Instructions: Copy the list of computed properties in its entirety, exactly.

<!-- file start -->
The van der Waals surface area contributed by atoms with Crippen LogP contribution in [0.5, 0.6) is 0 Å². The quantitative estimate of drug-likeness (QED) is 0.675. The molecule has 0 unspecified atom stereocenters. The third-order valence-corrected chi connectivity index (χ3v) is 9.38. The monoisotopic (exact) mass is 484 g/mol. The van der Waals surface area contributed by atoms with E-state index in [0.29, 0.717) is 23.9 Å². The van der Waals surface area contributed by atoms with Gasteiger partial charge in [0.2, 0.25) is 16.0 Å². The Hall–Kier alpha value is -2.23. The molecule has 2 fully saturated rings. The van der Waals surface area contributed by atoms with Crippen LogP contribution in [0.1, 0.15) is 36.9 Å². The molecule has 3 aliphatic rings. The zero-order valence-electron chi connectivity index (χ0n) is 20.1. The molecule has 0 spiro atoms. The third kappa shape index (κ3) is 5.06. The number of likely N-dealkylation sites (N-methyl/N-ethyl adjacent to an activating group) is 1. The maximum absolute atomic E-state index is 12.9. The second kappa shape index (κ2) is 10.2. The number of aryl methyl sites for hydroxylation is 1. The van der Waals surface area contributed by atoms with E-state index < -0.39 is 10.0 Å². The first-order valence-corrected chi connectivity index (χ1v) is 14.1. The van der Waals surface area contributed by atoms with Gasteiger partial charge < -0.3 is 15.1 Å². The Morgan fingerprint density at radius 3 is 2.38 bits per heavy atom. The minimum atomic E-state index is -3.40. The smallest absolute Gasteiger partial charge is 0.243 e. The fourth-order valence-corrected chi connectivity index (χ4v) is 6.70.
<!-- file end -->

The van der Waals surface area contributed by atoms with Crippen LogP contribution in [0.5, 0.6) is 0 Å². The quantitative estimate of drug-likeness (QED) is 0.675. The molecule has 0 unspecified atom stereocenters. The third-order valence-corrected chi connectivity index (χ3v) is 9.38. The monoisotopic (exact) mass is 484 g/mol. The van der Waals surface area contributed by atoms with E-state index in [0.29, 0.717) is 23.9 Å². The van der Waals surface area contributed by atoms with Gasteiger partial charge in [0.2, 0.25) is 16.0 Å². The Hall–Kier alpha value is -2.23. The molecule has 2 fully saturated rings. The van der Waals surface area contributed by atoms with Crippen LogP contribution in [0.1, 0.15) is 36.9 Å². The molecule has 3 aliphatic rings. The zero-order valence-electron chi connectivity index (χ0n) is 20.1. The molecule has 0 spiro atoms. The third kappa shape index (κ3) is 5.06. The number of likely N-dealkylation sites (N-methyl/N-ethyl adjacent to an activating group) is 1. The maximum absolute atomic E-state index is 12.9. The second kappa shape index (κ2) is 10.2. The number of aryl methyl sites for hydroxylation is 1. The van der Waals surface area contributed by atoms with E-state index < -0.39 is 10.0 Å². The first-order valence-corrected chi connectivity index (χ1v) is 14.1. The van der Waals surface area contributed by atoms with Gasteiger partial charge < -0.3 is 15.1 Å². The Morgan fingerprint density at radius 3 is 2.38 bits per heavy atom. The minimum atomic E-state index is -3.40. The smallest absolute Gasteiger partial charge is 0.243 e. The fourth-order valence-corrected chi connectivity index (χ4v) is 6.70.